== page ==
Media Coverage


Congolese former rebel leader Bosco Ntaganda was Monday on the 12th day of an unprecedented hunger strike in his detention cell in The Netherlands, refusing to attend his war crimes trial.

The once feared rebel leader from the Democratic Republic of Congo has not appeared in the courtroom at the International Criminal Court in The Hague since September 7.

He is the first defendant before the tribunal -- set up in 2002 to try the world's worst crimes -- to ever go on hunger strike and his protest is vexing judges who have ordered his trial must go on in his absence.


The undersigned civil society organizations applaud U.S. Representatives Chris Smith, Keith Ellison and Mike Coffman for introducing the House Resolution entitled “Supporting human rights and encouraging inclusive governance in Ethiopia.” The resolution, introduced today as companion legislation to S.Res.432, addresses the ongoing human rights abuses and political instability in Ethiopia.


Despite repeated reminders and instructions from the parliamentary committee and the transitional justice bodies, the government has not been able to bring the laws to facilitate the ongoing process of delivering justice to conflict victims.


The Permanent Representative of Sri Lanka to the UN in Geneva Ravinatha P. Aryasinha made the following statement Thursday during the clustered Interactive Dialogue with the Working Group on Enforced or Involuntary Disappearances (WGEID) and the Special Rapporteur on Contemporary Forms of Slavery at the UN Human Rights Council in Geneva:


Colombia guerrilla group FARC’s final National Guerrilla Conference is not just attended by rebel representatives and press, but also desperate family members seeking a sign of life of loved ones who went missing in the war.

Newspaper El Colombiano talked to two women, who had traveled to Yari, Caqueta looking for family members who have been missing for more than 14 years.

The women reportedly are among a group of civilians who are hoping that the guerrillas will help them find out whether their loved ones are still alive or where they are buried.


BOGOTA: Colombia's FARC rebels are set to vote on a historic peace agreement with the government to end more than a half-century of conflict before giving up their armed struggle in favor of politics.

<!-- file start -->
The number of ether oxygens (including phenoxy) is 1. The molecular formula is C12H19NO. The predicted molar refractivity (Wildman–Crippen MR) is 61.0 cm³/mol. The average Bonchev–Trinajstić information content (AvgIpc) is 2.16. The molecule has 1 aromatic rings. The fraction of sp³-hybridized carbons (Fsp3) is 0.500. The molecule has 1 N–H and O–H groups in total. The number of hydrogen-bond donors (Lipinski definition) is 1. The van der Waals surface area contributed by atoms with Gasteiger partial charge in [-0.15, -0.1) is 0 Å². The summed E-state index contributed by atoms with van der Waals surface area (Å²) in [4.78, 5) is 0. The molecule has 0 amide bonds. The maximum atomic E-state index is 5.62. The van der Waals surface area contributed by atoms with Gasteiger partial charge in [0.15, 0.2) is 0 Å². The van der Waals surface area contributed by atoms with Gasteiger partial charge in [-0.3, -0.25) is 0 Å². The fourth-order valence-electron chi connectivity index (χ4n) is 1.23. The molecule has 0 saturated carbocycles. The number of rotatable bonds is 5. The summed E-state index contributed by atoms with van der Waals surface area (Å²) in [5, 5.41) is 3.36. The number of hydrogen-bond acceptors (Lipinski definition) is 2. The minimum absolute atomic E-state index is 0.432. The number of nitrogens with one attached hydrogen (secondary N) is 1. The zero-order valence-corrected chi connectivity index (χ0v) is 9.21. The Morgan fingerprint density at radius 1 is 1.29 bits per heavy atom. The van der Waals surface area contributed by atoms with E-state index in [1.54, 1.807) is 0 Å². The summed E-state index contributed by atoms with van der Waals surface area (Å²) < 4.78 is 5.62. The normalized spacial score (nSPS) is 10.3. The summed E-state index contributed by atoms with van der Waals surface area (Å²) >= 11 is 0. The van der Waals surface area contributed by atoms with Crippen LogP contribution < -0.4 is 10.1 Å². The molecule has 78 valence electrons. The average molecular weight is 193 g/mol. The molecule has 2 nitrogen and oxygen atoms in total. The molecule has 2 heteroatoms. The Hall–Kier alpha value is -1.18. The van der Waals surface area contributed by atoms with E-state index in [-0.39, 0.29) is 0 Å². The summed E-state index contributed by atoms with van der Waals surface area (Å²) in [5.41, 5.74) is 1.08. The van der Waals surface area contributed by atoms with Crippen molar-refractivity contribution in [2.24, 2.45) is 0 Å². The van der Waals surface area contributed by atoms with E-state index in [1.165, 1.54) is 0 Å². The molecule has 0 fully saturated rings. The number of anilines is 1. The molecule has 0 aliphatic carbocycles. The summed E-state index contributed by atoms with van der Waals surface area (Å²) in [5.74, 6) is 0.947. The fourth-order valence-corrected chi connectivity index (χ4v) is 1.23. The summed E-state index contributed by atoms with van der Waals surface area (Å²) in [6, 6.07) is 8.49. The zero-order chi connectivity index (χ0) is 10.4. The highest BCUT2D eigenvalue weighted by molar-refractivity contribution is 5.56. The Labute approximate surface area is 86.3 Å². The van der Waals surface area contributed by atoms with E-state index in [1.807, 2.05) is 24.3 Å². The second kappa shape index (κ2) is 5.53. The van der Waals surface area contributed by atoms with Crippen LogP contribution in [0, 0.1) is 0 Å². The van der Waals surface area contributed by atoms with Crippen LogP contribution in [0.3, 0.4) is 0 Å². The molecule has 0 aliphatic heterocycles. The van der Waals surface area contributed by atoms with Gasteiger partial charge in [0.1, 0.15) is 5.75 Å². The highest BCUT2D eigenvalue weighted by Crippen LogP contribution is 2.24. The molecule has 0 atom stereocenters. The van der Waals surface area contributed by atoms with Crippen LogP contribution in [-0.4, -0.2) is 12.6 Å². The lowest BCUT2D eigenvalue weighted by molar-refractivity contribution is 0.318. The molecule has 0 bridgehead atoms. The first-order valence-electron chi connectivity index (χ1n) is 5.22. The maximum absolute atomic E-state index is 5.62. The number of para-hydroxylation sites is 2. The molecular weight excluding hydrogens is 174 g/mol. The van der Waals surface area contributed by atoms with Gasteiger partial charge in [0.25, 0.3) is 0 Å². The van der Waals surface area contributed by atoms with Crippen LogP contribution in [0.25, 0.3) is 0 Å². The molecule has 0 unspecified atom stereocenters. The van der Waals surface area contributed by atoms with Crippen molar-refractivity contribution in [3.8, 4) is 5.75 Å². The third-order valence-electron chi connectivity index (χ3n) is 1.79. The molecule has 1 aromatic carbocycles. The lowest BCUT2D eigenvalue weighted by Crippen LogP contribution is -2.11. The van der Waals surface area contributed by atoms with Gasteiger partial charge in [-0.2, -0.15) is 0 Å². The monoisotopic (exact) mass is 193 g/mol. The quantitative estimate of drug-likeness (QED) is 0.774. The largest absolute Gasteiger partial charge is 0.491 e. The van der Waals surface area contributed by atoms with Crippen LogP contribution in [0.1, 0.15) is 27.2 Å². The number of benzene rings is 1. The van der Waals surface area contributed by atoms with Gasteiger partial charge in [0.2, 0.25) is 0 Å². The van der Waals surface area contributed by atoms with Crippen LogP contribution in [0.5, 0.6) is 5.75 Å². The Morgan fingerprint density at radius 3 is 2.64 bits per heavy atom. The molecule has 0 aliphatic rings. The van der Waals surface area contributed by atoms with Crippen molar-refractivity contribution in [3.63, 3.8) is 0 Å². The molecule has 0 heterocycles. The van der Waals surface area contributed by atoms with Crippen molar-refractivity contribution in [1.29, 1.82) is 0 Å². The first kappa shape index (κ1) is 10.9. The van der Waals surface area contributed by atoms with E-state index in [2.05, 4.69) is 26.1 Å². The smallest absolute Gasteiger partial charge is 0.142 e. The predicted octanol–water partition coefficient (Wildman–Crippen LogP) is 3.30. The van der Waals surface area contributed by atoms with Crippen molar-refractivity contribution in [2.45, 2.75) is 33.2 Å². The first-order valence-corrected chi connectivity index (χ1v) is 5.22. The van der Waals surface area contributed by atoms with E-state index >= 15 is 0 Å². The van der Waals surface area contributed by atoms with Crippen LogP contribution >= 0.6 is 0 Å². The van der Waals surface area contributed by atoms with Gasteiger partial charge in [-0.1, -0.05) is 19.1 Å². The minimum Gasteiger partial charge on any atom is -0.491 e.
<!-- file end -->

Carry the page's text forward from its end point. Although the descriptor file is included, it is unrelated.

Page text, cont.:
Guerrillas of the Revolutionary Armed Forces of Colombia (FARC) are converging on a camp in southern Colombia for their 10th national conference, the first time they will discuss peace instead of fighting during such an event.


Sri Lanka on Friday affirmed its belief in the UN system and the human rights mechanisms and said these were in the best interest of the country's people.

Sri Lanka will look up to the UN for advice and views, and also expertise and technical assistance that will benefit the country in terms of capacity building and strengthening of local institutions, Xinhua news agency cited a government spokesman as saying.


OPPOSITION People's Democratic Party (PDP) leader Tendai Biti has revealed that he will soon take the legal route to force government to implement constitutional provisions on devolution.

Other opposition parties, including the MDC, MDC-T and ZimPF, have also been vocal in demanding that government implements devolution as enshrined in the country's Constitution, "We are going to visit the courts until there is devolution in this country."


Top commanders of Colombia’s largest rebel group FARC are touring the country to meet with victims and beg forgiveness for war crimes committed by the guerrillas.

On Monday, the rebel leaders met with survivors of the of the La Chinita massacre that took place in northern Colombia in 1994.

During the massacre, members of the FARC’s 5th Front indiscriminately opened fire at attendees of a party, presuming that among the guests were demobilized members of the now-defunct EPL, a smaller guerrilla group.


The USC Shoah Foundation Center for Advanced Genocide Research held its first conference on the Guatemalan genocide this week to bring together researchers for informative panels on the little-known history of this era in Latin America. The conference, “A Conflict? Genocide and Research in Guatemala,” began Sunday and will continue through Wednesday.

Attendees included award-winning activist and professor Victoria Sanford, as well as Fredy Peccerelli, a forensic anthropologist and 1999 winner of the CNN and Time Magazine “50 Latin American Leaders for the New Millennium.”